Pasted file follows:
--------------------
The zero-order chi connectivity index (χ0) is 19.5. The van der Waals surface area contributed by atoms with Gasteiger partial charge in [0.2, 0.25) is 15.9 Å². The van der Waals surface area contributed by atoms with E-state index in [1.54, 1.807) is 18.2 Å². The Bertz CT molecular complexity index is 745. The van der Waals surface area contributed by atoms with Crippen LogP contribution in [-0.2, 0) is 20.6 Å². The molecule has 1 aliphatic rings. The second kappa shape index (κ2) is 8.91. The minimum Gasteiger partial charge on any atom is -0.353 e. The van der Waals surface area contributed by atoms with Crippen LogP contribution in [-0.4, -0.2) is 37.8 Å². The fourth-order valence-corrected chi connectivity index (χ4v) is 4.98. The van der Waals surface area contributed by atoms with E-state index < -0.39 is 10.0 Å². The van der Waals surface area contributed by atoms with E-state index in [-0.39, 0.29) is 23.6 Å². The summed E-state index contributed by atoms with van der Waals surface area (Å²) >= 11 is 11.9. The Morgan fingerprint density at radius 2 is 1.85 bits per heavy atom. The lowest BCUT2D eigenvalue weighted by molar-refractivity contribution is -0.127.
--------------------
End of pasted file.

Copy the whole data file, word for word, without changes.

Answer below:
The zero-order chi connectivity index (χ0) is 19.5. The van der Waals surface area contributed by atoms with Gasteiger partial charge in [0.2, 0.25) is 15.9 Å². The van der Waals surface area contributed by atoms with E-state index in [1.54, 1.807) is 18.2 Å². The Bertz CT molecular complexity index is 745. The van der Waals surface area contributed by atoms with Crippen LogP contribution in [-0.2, 0) is 20.6 Å². The molecule has 1 aliphatic rings. The second kappa shape index (κ2) is 8.91. The minimum Gasteiger partial charge on any atom is -0.353 e. The van der Waals surface area contributed by atoms with Crippen LogP contribution in [-0.4, -0.2) is 37.8 Å². The fourth-order valence-corrected chi connectivity index (χ4v) is 4.98. The van der Waals surface area contributed by atoms with E-state index < -0.39 is 10.0 Å². The van der Waals surface area contributed by atoms with E-state index in [-0.39, 0.29) is 23.6 Å². The summed E-state index contributed by atoms with van der Waals surface area (Å²) >= 11 is 11.9. The Morgan fingerprint density at radius 2 is 1.85 bits per heavy atom. The lowest BCUT2D eigenvalue weighted by molar-refractivity contribution is -0.127.